Under the controversial stewardship of its chairman, Richard Breeden, the commission has been seen to side with dissident shareholders - for the most part large state pension funds and institutional investors - forcing managers to open themselves to proxy votes on a range of issues traditionally regarded as their exclusive purview.
In June, the SEC voted to require US corporations to provide shareholders with clearer information on what they pay their executives, and made it easier for them to collaborate with each other without having to file formal documents with the commission. Earlier this month it insisted that under-performing managers permit shareholders to vote on their compensation.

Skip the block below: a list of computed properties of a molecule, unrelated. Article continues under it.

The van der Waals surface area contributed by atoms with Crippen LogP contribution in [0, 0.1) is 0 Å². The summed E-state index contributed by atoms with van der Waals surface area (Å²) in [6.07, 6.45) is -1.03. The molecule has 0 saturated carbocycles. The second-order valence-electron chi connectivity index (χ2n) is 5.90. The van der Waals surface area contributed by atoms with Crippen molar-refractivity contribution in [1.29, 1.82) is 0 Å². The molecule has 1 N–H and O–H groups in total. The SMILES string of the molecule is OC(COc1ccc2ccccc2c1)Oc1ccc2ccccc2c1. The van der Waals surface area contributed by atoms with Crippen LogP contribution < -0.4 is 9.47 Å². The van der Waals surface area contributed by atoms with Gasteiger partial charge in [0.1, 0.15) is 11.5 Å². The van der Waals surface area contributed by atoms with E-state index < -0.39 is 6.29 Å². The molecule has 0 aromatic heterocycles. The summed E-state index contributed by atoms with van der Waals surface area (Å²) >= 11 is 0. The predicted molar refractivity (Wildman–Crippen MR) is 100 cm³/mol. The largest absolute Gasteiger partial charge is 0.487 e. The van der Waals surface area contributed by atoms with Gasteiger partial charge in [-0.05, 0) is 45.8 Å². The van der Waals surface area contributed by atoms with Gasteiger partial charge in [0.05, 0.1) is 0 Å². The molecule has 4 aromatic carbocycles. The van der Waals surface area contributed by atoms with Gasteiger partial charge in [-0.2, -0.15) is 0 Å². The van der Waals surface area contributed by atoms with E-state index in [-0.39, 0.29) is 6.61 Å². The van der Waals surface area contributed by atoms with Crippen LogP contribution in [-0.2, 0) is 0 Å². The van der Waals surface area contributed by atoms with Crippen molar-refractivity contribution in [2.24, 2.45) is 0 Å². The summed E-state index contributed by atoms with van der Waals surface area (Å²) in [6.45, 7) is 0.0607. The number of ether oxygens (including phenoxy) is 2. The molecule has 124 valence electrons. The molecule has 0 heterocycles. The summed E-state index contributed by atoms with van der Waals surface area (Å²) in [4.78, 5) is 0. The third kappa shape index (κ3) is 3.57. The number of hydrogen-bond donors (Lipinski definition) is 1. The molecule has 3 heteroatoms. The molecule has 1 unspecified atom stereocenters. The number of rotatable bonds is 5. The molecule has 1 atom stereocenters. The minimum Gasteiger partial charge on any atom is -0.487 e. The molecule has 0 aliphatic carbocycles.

It is all a far cry from the laissez-faire attitude of the 1980s.
But forget the notion of the SEC as an agent of social change. Last week it ruled against allowing a liberal New York pension fund to force a vote on a discrimination case involving the sacking of a dozen homosexuals by a Tennessee firm.
The message was clear: the trade-off for more say in corporate performance is less say in a company's social policy. Analysts expect the new doctrine will extend to other areas. The immediate effect will be to keep votes on 'rank-and-file employment issues' off the agenda of AGMs.Reuse content